4. Extra buttons you don’t need
Ever since Android 3.x Honeycomb Google has tried to convince phone and tablet manufacturers to give up on buttons. Android devices no longer need physical Home, Back, or Menu buttons, since these functions are now on the screen. Does that stop the likes of Samsung, HTC or LG from including them in their designs? Nope. This isn’t a bad thing in itself–some would argue it’s a good thing–but when phone makers start adding even more buttons, they move into the territory of unnecessary.
Camera shutter buttons aren’t too bad, but buttons like LG’s QButton on the Optimus G Pro just get in the way. The QButton launches QMemo by default, even though you don’t really need such quick access to that app. Users can change which app it does launch, but that doesn’t eliminate the real problem: there’s no need for an extra, in the way button that launches apps.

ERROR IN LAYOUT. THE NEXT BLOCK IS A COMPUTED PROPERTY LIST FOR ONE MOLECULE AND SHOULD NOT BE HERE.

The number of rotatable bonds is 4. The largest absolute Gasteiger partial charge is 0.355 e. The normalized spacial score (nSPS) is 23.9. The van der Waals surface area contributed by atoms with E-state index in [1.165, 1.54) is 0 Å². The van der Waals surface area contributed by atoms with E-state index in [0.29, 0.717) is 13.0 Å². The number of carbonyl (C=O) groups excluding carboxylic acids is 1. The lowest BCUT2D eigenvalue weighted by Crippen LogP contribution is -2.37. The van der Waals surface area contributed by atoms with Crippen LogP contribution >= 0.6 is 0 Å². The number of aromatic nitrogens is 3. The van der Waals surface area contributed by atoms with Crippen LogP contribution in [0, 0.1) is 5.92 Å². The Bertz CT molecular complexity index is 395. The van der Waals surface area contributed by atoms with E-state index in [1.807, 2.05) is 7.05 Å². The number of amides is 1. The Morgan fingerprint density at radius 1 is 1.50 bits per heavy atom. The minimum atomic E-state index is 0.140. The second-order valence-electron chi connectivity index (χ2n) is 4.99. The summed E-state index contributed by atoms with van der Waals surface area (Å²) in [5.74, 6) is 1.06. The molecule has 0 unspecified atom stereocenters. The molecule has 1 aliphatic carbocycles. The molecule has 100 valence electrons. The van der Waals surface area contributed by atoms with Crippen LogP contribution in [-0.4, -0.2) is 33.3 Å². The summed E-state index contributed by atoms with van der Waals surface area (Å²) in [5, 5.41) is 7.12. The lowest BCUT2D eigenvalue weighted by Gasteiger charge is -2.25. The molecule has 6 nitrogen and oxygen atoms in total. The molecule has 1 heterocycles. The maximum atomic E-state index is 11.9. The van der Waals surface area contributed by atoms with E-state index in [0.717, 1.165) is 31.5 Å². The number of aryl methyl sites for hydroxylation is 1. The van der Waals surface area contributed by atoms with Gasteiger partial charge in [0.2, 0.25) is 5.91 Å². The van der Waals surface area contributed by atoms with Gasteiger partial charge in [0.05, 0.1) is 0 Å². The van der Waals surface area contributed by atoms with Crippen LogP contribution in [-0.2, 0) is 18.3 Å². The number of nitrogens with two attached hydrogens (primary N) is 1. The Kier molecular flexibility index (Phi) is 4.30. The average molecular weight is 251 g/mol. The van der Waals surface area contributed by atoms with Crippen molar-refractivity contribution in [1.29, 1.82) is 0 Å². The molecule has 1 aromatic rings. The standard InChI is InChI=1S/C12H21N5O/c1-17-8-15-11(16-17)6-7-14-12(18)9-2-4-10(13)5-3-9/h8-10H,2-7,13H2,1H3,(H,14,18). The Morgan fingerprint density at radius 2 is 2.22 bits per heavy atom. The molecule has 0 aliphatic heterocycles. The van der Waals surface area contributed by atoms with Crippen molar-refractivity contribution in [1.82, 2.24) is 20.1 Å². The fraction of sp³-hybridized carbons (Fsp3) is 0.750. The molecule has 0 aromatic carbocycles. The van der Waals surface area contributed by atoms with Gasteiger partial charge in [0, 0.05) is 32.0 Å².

5. Features that only work if you and everyone you know has the same phone
Gone are the days when almost everyone with a smartphone had the same smartphone. Be it the halcyon years of BlackBerry dominance or the early days of the iPhone. Even popular Android phones can only achieve a certain amount of market saturation on their own. So picking a device based on the cool things it can do, if those cool things only apply to one other device, means you’ll hardly ever get to do that cool thing.
Samsung touted the Galaxy S4’s Group Play feature as a way for a group of friends to enjoy music together and improve the sound quality. Problem is, that feature only works on the S4. It may work with the next-generation Galaxy Note and a few other premium phones from the company, but not the Galaxy S 3 or the Galaxy Note 2, even though both are quite popular.